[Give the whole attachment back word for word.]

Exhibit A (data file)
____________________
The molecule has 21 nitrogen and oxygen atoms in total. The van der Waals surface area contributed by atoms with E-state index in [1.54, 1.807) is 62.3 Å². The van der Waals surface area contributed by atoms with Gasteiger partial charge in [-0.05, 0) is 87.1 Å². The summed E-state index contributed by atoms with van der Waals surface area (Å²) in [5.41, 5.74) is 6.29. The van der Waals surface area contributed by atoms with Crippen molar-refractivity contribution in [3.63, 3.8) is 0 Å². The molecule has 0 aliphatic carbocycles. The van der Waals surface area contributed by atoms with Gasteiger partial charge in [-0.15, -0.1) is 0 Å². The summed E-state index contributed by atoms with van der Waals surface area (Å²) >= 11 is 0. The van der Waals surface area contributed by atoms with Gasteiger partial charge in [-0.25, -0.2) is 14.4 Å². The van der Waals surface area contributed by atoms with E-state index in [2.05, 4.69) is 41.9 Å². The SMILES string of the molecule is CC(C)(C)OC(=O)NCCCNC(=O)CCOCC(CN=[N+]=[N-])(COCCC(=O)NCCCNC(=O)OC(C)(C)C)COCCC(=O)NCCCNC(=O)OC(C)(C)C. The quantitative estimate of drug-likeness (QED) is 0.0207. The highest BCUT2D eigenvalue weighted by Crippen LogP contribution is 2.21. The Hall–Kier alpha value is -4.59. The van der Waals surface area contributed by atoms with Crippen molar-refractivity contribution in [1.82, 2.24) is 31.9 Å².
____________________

The molecule has 21 nitrogen and oxygen atoms in total. The van der Waals surface area contributed by atoms with E-state index in [1.54, 1.807) is 62.3 Å². The van der Waals surface area contributed by atoms with Gasteiger partial charge in [-0.05, 0) is 87.1 Å². The summed E-state index contributed by atoms with van der Waals surface area (Å²) in [5.41, 5.74) is 6.29. The van der Waals surface area contributed by atoms with Crippen molar-refractivity contribution in [3.63, 3.8) is 0 Å². The molecule has 0 aliphatic carbocycles. The van der Waals surface area contributed by atoms with Gasteiger partial charge in [-0.15, -0.1) is 0 Å². The summed E-state index contributed by atoms with van der Waals surface area (Å²) >= 11 is 0. The van der Waals surface area contributed by atoms with Gasteiger partial charge in [-0.25, -0.2) is 14.4 Å². The van der Waals surface area contributed by atoms with E-state index in [2.05, 4.69) is 41.9 Å². The SMILES string of the molecule is CC(C)(C)OC(=O)NCCCNC(=O)CCOCC(CN=[N+]=[N-])(COCCC(=O)NCCCNC(=O)OC(C)(C)C)COCCC(=O)NCCCNC(=O)OC(C)(C)C. The quantitative estimate of drug-likeness (QED) is 0.0207. The highest BCUT2D eigenvalue weighted by Crippen LogP contribution is 2.21. The Hall–Kier alpha value is -4.59. The van der Waals surface area contributed by atoms with Crippen molar-refractivity contribution in [1.82, 2.24) is 31.9 Å².